The more collaborative style of learning led by trade unions in the workplace helps people to become more motivated and confident about learning and using mathematics. Indeed, my new research shows that even long-held negative feelings towards mathematics can be overcome.
The study, published in Motivating adults to learn mathematics in the workplace: a trade union approach, finds a strong link between developing adult learners’ confidence and the support provided by local social networks and the particular pedagogic processes promoted by trade unions in the workplace. However, there is still much debate about the value of using trade union resources to support such skills development. This is despite evidence from government-funded research showing that it is one of the ‘few effective existing models of work-based support for mathematics and English’ and highlighting the role of peer support.
My qualitative research took place with people who were learning maths up to GCSE level through their trade unions in the workplace. I interviewed twelve men and eight women aged between 25 and 65. They came from a range of trade unions and were employed in a variety of contexts, in small and large organisations, publicly and privately owned. They studied in a variety of environments; individually following on-line courses with tutor support or in teacher-led groups.
In workplaces where trade unions are active, Union Learning Representatives (ULRs ) act as part of a supportive social network of trusted trade union members. Their role it is to encourage colleagues to join mathematics (and other) classes to develop their ‘employability’ skills, while ensuring the classes are accessible, fitting in with irregular work patterns in convenient workplaces. Trade unions also argue they promote teaching and learning approaches that develop collectivist and activist principles, which is often different from the traditional mainstream education ethos in schools and colleges that tends to be more individualistic.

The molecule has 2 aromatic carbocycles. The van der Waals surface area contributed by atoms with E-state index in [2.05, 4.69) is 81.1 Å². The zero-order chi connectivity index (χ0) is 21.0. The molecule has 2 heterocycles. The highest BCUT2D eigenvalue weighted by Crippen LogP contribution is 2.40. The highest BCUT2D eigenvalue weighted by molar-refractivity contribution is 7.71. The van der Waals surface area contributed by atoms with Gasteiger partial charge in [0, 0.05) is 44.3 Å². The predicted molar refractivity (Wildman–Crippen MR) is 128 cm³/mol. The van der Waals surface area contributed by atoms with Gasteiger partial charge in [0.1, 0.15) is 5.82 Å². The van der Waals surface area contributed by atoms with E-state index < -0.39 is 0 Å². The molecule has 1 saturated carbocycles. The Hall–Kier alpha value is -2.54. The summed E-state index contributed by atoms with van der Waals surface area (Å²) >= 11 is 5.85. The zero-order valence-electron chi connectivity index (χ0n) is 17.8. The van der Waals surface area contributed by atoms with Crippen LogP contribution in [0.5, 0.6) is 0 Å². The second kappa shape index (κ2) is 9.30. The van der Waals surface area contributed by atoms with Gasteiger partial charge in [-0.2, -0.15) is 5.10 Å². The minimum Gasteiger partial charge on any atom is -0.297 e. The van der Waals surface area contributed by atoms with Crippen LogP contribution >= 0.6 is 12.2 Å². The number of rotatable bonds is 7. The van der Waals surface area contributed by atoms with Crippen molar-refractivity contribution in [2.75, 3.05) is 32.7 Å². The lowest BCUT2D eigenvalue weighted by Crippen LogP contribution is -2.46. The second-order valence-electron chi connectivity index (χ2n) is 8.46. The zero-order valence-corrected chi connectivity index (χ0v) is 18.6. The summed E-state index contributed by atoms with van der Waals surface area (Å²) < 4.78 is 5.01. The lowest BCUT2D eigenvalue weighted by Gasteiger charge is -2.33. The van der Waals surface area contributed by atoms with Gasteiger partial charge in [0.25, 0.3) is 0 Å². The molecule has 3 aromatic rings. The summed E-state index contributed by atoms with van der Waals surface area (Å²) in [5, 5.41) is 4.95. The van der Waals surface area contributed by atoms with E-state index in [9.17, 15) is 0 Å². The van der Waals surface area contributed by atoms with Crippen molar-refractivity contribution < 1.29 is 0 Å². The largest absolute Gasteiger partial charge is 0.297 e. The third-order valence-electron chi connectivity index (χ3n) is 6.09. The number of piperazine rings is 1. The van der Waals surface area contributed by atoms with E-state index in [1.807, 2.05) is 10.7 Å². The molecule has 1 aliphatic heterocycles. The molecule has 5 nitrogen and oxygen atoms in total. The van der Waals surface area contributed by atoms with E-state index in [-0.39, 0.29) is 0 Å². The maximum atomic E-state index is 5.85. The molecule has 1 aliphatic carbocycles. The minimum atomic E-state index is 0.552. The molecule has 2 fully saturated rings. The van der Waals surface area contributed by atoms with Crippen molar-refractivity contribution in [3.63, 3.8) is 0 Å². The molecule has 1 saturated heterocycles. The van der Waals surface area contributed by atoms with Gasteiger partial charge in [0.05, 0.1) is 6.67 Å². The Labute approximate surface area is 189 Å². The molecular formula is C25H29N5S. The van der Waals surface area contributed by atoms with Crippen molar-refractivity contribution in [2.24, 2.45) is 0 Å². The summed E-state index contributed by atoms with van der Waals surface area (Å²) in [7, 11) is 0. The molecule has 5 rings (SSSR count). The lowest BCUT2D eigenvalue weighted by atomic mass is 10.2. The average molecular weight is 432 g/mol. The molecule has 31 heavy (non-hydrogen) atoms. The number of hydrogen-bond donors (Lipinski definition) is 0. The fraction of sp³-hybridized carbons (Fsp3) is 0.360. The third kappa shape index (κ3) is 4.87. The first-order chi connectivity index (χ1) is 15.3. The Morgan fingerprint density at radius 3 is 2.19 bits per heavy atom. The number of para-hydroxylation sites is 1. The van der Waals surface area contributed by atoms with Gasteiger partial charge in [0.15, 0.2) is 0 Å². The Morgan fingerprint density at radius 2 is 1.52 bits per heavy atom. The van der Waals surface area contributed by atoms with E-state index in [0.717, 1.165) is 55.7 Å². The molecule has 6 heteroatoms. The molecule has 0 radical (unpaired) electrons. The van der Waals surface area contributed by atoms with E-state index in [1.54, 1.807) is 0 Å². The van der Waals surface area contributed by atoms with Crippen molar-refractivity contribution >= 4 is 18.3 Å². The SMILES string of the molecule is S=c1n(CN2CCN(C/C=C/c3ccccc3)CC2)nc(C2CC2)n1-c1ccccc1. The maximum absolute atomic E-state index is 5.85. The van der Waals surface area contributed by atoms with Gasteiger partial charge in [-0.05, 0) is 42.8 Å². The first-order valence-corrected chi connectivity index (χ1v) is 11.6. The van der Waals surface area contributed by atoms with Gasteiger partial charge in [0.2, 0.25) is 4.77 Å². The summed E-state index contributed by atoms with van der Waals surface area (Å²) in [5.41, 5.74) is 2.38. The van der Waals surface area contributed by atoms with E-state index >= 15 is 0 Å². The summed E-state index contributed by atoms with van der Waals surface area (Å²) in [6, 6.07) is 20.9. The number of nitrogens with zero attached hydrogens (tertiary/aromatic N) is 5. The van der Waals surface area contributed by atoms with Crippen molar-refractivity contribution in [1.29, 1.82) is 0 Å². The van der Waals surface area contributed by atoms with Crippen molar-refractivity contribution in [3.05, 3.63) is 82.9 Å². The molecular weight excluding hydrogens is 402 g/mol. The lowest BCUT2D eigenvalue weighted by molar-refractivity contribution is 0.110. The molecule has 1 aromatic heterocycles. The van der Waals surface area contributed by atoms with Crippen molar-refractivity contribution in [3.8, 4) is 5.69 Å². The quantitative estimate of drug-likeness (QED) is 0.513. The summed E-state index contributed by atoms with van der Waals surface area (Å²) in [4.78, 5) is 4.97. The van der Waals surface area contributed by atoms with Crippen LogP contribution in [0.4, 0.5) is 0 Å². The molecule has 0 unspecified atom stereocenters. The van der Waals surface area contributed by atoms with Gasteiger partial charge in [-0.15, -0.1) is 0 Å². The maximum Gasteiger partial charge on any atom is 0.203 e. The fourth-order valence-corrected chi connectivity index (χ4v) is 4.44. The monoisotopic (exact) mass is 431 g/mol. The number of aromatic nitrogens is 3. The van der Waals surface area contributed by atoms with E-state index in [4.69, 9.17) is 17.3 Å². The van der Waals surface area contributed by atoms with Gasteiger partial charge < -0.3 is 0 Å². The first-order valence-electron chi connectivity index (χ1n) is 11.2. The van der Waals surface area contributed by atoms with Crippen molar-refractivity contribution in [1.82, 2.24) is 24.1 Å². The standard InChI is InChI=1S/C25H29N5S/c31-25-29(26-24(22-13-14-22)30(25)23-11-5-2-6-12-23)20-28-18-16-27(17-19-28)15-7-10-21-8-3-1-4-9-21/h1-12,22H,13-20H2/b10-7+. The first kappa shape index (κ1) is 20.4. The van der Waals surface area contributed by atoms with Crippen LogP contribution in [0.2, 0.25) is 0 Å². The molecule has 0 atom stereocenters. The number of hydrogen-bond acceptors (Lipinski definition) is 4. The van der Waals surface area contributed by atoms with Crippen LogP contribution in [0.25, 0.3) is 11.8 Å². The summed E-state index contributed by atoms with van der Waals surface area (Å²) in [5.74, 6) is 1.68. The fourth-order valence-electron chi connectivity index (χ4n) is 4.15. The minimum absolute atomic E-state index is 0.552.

The adult learners interviewed described the importance of having a ‘different’, more positive learning experience in relation to their motivation to learn mathematics. They perceived the learning (pedagogical approach) to be more collaborative than previously experienced. It took place in smaller classes, in a relaxed atmosphere where they felt they could talk openly about mathematics and their problems. Additionally, where possible, topics that were related to their work or everyday life.
The adults often used emotional language in response to questions about their motivation to learn mathematics, indeed twelve of the interviewees talked about feeling a change in their ‘confidence’ when explaining their current motivation.
The data analysis shows that – when they are given a second chance to achieve in a subject that has high social value, such as mathematics, even after previous difficult learning experiences – adults can develop positive feelings towards the subject, illustrating what can be termed a positive Affective Mathematical Journey (AMJ). This effect results in them being motivated to act more confidently in relation to mathematics both inside and outside the classroom. For example: two talked about using their skills to negotiate with management on behalf of fellow trade union members, four had become ULRs encouraging others to develop their personal skills, two became teachers of mathematics within the trade unions while one more learner was about to start training for that role.
Although the learning takes place in the workplace, the findings are nevertheless relevant to practitioners working with adult learners in both traditional and non-traditional settings. The research points to the importance of recognising the role of emotions and feelings as well as pedagogy when dealing with adults whose learning has ‘stalled’. The more supportive, collaborative approach to learning, where people can talk about their mathematical misconceptions in a relaxed atmosphere, without fear of ridicule, is an approach that is currently used in some mainstream mathematics classes but could be promoted more widely, especially when working with adults.
The research by Beth Kelly expresses the independent evidence-based views of its author; no funding was given by any trade union in support of the work. Beth is an Honorary Research Associate at UCL Institute of Education and is the new Chair of Adults Learning Mathematics (ALM), an international research forum.